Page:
The Salt Responsibly campaign is not about casting blame. We recognize that safety is the first priority of those responsible for winter road maintenance, and until the day that practical alternatives are widely available, road salt use will continue. What we seek is a broader public understanding of the problem and to inspire everyone to make changes that will reduce the amount of salt that is damaging our environment, threatening our health, and hurting our economy.

Aquifer Protection Committee

How do we work together to protect this essential resource into the future? The answer lies in education and cooperation. There must be cooperation between the state, multiple towns, local organizations and all people living in the area.  GMCG has developed the Aquifer Protection Committee (APC) for the continued protection of the Ossipee aquifer. Since 2021 the OAPC has been working to uphold the town of Effingham’s Ground Water Protection Ordinance in relation to a proposed gas station over the aquifer.

GMCG has partnered with Dr. Robert Newton from Smith College to research groundwater within the Ossipee Aquifer. In his presentations, Dr. Newton introduces audiences to the Barnes Aquifer Protection Advisory Committee (BAPAC) that serves to protect the Barnes Aquifer, a large stratified drift aquifer located in the Connecticut River Valley in western Massachusetts.  This demonstrates a real life example of  how an advisory committee made up of representatives from multiple cities and towns that draw water from the aquifer can work together to effectively protect the quantity and quality of aquifer water for future generations. To learn more, view the slide presentations below.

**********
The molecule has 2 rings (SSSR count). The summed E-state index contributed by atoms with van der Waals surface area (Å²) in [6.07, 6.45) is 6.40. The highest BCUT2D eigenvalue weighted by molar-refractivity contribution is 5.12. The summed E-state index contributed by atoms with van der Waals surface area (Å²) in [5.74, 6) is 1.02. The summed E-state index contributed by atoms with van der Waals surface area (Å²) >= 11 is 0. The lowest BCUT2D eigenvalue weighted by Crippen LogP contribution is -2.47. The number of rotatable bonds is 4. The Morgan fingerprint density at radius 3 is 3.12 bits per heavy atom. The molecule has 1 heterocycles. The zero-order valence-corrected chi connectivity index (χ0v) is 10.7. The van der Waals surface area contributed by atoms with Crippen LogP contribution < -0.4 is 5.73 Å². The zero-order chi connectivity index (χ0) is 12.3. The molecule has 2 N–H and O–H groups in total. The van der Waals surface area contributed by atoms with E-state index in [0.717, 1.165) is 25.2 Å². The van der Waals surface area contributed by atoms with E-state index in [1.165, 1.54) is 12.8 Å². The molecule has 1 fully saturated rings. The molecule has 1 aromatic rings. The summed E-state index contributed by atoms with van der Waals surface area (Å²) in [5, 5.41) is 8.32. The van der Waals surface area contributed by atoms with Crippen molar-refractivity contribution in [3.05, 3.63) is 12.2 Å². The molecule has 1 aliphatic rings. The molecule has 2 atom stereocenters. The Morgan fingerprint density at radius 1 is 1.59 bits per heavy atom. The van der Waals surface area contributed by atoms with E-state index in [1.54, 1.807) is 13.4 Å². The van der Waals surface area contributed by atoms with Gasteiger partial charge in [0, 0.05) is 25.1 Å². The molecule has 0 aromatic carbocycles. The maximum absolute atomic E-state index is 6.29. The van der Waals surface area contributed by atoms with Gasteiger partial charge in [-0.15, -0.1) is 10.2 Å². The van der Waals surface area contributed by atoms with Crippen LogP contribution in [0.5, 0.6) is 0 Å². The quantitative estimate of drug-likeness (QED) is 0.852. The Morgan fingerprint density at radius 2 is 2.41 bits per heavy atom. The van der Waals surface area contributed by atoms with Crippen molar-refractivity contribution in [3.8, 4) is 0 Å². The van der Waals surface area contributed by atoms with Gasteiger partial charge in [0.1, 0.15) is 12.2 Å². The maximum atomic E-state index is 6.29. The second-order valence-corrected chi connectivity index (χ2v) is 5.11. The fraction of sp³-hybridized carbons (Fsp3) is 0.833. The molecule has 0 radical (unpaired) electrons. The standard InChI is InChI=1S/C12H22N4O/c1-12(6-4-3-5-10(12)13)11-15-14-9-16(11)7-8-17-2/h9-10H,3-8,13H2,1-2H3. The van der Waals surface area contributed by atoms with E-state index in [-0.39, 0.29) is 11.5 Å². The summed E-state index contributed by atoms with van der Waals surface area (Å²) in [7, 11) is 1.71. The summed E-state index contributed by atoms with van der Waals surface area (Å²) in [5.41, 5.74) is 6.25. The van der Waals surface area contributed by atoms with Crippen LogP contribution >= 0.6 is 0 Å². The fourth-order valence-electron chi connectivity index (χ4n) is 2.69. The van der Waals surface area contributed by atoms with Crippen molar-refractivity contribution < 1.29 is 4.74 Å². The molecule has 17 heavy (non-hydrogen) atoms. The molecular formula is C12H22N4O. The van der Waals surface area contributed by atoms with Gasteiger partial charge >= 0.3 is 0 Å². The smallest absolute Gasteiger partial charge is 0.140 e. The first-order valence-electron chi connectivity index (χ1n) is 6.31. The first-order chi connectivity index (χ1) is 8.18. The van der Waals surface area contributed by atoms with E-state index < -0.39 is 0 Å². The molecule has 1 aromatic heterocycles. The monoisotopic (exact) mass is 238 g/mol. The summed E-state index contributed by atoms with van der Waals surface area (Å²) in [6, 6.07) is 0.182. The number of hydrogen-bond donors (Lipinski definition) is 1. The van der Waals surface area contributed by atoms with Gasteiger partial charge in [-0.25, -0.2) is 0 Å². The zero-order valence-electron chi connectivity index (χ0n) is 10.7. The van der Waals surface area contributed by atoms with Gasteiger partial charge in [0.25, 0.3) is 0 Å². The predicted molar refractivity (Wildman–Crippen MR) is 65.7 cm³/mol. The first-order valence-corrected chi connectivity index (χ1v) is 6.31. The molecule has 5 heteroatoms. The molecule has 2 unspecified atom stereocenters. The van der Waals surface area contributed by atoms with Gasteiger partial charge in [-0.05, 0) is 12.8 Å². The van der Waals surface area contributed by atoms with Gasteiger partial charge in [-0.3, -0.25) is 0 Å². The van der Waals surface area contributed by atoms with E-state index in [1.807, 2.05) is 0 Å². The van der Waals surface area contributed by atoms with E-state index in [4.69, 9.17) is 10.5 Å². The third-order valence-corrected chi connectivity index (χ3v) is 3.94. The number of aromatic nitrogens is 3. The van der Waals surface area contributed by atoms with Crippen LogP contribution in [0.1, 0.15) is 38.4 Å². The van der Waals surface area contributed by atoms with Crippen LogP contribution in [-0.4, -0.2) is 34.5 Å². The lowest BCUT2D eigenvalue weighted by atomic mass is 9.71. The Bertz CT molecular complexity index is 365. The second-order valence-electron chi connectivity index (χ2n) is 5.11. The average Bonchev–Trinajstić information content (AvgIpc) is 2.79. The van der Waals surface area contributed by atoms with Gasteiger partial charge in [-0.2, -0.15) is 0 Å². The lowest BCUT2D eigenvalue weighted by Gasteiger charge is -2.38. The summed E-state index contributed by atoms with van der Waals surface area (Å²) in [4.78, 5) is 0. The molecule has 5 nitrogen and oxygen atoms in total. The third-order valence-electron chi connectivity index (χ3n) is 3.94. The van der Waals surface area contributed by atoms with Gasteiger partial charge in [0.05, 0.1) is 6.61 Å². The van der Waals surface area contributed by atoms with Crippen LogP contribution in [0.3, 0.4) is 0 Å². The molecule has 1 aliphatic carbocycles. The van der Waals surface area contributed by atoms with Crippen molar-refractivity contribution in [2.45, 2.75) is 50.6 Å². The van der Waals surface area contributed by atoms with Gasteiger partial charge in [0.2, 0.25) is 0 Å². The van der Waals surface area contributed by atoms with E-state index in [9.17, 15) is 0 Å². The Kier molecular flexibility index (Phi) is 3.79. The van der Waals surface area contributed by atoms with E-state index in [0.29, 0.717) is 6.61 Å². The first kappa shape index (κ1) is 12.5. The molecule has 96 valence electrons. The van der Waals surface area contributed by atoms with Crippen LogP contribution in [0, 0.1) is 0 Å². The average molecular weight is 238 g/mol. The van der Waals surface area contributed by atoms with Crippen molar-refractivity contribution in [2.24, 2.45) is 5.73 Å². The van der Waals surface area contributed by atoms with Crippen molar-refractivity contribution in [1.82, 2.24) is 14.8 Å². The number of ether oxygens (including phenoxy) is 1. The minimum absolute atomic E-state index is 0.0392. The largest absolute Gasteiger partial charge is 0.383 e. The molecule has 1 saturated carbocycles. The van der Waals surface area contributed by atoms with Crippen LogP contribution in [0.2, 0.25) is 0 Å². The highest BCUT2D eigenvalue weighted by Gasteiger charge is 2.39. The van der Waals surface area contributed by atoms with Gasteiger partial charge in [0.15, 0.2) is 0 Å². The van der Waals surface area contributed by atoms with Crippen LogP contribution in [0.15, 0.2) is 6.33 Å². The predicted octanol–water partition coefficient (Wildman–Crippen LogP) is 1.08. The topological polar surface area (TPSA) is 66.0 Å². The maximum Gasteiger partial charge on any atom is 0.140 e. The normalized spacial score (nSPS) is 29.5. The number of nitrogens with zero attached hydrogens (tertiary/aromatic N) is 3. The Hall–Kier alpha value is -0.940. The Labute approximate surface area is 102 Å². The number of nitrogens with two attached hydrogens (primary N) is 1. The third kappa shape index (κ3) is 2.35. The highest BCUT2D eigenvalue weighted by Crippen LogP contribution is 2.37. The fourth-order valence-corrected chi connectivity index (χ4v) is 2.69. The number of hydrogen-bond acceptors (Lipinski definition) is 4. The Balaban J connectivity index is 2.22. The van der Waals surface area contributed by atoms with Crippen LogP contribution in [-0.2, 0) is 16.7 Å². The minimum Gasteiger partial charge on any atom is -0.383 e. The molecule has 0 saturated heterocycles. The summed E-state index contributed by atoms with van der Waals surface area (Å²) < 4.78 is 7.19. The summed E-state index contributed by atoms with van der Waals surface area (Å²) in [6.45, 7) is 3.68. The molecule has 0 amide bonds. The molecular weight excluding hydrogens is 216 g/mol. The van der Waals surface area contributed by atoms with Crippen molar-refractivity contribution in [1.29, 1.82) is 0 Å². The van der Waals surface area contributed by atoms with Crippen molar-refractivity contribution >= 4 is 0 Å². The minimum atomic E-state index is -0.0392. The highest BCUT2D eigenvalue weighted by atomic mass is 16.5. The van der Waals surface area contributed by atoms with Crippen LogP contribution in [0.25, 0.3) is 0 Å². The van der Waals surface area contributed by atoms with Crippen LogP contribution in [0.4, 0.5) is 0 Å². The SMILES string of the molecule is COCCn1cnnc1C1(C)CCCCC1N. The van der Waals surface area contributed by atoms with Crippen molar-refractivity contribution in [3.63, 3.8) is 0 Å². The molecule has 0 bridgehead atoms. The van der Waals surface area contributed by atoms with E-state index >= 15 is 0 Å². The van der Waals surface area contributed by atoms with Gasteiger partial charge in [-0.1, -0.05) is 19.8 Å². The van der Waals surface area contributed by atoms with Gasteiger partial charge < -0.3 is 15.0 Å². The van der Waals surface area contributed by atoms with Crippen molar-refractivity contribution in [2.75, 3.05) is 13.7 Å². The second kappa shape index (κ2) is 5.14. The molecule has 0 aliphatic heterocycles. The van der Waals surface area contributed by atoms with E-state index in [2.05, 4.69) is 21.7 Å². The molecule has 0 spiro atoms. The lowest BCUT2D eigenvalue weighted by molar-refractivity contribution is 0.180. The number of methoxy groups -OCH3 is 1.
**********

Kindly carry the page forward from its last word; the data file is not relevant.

Ground Water Protection Ordinances

Create strong protections on the municipal and town level is a critical layer of protection from new development that threats water quality.

GMCG is pleased to announce that on March 28th voters in Tamworth resoundingly approved a Groundwater Protection Ordinance, with 231 in favor and 43 against. Tamworth becomes the 111th New Hampshire town to pass such an ordinance to enhance protection of critical drinking water resources. Back in 2011 a similar measure did not pass, but efforts to educate the community about the importance of drinking water protection continued. In 2021, the Tamworth Planning Board, in collaboration with the Tamworth Conservation Commission, formed a Groundwater Protection Ordinance Committee that sought input from individuals and businesses, listened to their concerns, and made modifications to the draft ordinance based on input received at three public hearings held last fall. Thanks to the grassroots work of many Tamworth residents, there are now reasonable safeguards to ensure that Tamworth’s future citizens will have access to clean, safe drinking water. Congratulations, Tamworth!

Community Projects

The Ossipee Aquifer: A Story of Water is a project of Chocorua Lake Conservancy, Cook Memorial Library, Green Mountain Conservation Group, and Yeoman’s Fund for the Arts.  The project brings awareness to the importance of protecting the aquifer for future generations.

How can you help?